Blocking the activity of vitamin K can harm the bones of children

October 22, 2008

Blocking vitamin K activity in the body via the use of the anticoagulant drug warfarin can have a detrimental effect on bone health in children, according to researchers.
They found children who took Coumadin anticoagulants long-term for preventing blood clots could inhibit vitamin K recycling, disturbing the equilibrium between bone formation and resorption. Thrombotic events are less frequent among children than adults, but the incidence is rising among children, said the researchers at Maastricht University in the Netherlands. “It seems that long-term use of coumarin derivatives (coagulants such as warfarin) may cause osteopenia in children with the risk of developing osteoporosis later in life,” they concluded.
The study compared 23 children taking coumarin type anticoagulants with a control group of 25. The study group were aged between 5 to 18 years and had all undergone therapy with 16 being given warfarin and seven a related drug - acenocoumarol. None had any history of bone disease. Bone mass density of the lumbar spine (L1-L4) was assessed using Dual Energy x-ray Absorptiometry (DEXA Scanning) and was expressed as Z score. A healthy z score is zero. The median z score of the study group was -1.065.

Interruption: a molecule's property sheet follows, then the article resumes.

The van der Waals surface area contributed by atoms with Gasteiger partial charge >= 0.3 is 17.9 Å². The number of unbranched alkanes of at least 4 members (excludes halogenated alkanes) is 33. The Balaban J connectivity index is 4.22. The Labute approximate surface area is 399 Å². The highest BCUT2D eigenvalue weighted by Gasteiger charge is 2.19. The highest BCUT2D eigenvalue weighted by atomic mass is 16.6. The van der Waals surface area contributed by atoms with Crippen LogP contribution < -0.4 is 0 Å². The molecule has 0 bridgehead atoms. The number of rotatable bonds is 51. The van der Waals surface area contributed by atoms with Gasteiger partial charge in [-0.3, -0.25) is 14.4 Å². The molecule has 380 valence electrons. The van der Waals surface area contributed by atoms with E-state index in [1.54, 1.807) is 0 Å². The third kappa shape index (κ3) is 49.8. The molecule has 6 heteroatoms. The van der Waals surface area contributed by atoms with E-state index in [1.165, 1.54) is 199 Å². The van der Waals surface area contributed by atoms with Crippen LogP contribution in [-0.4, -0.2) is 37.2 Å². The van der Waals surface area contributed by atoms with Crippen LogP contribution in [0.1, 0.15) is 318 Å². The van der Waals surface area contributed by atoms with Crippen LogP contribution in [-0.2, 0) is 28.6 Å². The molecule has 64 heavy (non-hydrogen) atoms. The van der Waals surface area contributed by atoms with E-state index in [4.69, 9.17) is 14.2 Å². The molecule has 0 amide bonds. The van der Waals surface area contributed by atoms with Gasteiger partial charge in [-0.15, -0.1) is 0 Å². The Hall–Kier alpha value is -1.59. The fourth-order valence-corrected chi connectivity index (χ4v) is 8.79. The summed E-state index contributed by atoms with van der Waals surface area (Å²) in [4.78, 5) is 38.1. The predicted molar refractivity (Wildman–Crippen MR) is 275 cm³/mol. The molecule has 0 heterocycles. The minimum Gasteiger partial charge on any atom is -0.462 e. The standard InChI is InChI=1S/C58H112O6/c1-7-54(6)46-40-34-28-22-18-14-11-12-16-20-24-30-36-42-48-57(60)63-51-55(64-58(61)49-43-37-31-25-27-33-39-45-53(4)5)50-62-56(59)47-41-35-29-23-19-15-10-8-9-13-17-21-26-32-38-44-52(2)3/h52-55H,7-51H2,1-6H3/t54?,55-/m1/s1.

While none of the patients suffered from osteoporosis, 52% displayed signs of osteopenia. Two other studies with children had noted a reduction in bone mass density.
"This study provides an interesting insight into the effect of blocking vitamin K activity in the body, with potential long term ramifications for bone health," said Leon J Schurgers, senior scientist from VitaK, at Maastricht University.
Dr Schurgers added: "Previous research by our group and others looking at OAC therapy in patients showed a significant increase in arterial calcification. The inactivation of the vitamin K-dependent protein matrix Gla-protein leads to impaired protection against arterial calcification. However, also in the apparently healthy population, some 40 per cent impaired matrix Gla-protein is present."

     “This would explain [another] study, showing that high intake of vitamin K2 reduced cardiovascular disease by some 50 per cent. Clearly, given the role vitamin K plays in bone and cardiovascular health, we recommend increasing vitamin K intake from food and dietary supplements for all people. Individuals on OAC treatment should consult with their physician." The study is published in the August 2008 issue of the Journal of Pediatric Hematology/Oncology